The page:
World wide roughly 200 million children under the age of five, in low and middle income countries, will fail to meet basic developmental milestones. Such deficits affect health across the lifespan, the ability to contribute to the national economy, and the ability to stop the cycle of poverty. With this knowledge in mind the United Nations made a point of linking their sustainable development goals to children’s issues, specifically early childhood development (ECD). Recently the G20, with Argentina as the new chair, have placed an emphasis on ECD in the international community by adding it to their own sustainability goals. The G20 has recognized that ECD must be incorporated into all programs, not just within child centric programs and that an emphasis must be placed on children under five years of age.
Programmatic areas have remained siloed focusing on nutrition and ensuring school aged children receive an education. While these initiatives play a role in ECD they only focus on topical areas and do not formally integrate ECD, newborn to age five, into programmatic work. The G20 has created a case for cross collaboration within programmatic and policy level work, even laying out funding streams for such work. This puts the G20 in line with World Health Organization guidelines, including guidelines around integration of ECD in emergency situations. When you are already servicing families and their children, especially in low income programmatic settings, it is easy to add in basic ECD education. For example, when providing breastfeeding support to mothers this is a wonderful opportunity to briefly discuss the need to talk and sing to the child in order to develop language acquisition. Another example is to provide pamphlets, that match the health literacy level of the community, around positive parenting and age appropriate milestones at an immunization drive.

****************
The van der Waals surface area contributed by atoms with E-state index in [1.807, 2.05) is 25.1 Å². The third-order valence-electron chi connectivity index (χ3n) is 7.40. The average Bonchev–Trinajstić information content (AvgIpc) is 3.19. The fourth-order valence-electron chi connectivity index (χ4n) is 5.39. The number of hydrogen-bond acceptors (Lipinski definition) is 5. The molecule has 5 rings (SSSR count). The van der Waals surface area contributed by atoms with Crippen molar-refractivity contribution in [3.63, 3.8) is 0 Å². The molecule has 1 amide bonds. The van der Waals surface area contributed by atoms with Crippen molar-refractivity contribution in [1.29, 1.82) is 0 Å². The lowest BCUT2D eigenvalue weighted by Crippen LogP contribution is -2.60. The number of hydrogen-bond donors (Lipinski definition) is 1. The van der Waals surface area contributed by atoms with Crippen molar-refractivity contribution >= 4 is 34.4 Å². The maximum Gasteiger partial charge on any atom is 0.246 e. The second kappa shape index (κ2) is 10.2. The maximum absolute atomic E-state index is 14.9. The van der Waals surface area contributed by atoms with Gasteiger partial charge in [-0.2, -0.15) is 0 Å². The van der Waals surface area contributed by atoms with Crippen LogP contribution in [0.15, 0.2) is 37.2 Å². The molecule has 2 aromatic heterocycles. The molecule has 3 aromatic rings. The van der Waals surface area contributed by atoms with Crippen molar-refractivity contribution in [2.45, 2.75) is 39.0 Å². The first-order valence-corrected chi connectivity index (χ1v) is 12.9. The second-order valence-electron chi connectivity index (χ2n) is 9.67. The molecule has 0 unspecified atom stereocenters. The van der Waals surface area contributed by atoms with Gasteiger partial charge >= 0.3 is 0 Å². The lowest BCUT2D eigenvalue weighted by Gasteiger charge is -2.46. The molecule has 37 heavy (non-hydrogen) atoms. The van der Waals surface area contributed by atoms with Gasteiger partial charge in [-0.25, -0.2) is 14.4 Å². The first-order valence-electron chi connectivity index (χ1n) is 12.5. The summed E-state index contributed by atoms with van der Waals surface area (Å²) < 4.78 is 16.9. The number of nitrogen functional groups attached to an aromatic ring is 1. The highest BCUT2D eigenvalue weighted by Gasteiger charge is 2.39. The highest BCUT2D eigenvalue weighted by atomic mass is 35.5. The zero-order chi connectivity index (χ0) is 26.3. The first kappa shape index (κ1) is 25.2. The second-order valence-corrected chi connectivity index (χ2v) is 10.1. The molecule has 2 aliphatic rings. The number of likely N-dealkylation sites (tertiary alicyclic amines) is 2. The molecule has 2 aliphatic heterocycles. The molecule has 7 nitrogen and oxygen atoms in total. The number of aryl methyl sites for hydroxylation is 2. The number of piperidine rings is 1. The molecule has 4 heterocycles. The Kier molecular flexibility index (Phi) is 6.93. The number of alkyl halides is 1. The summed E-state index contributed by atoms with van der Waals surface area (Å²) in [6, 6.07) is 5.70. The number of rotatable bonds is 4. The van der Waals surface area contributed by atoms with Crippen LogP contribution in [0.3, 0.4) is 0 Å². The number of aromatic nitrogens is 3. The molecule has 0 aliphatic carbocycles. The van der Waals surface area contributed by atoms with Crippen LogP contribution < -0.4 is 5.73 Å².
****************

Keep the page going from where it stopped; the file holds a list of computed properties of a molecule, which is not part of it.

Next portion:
ECD doesn’t just apply to children – it applies directly to the child’s environment: families, caregivers, and national leadership. ECD focuses a lot on positive parenting to encourage positive brain development and language acquisition. The World Health Organization just released a guideline that discusses nurturing care within ECD, highlighting strategies and policies focusing on the environment that impacts ECD. A really interesting piece that the G20 highlights is the need for better trained child care providers. The G20 ties it back to economics – if a family, mothers in particular, feels comfortable leaving their child in the care of someone else they are able to contribute to their local and national economy in a greater way. There is also the money saving aspect for countries who invest in programs that promote ECD in children under the age of five. As discussed in the literature, children’s brains are rapidly developing arguably from in the womb through the first 1,000 days of life, and programs that focus on this age group provide a larger cost saving than programs that focus on children over five. This is because potential developmental delays are prevented, thus not as much money is needed to get a child back on their developmental track. Also, at such a young age with the focus predominantly being on environmental factors the cost is solely around training and educating front line staff, not actual school aged interventions.
Again – it is great news to have a group like G20 make ECD a priority, especially for children under five. It brings the topic back to the front of the global health stage and proves that it can be easily incorporated into programmatic work.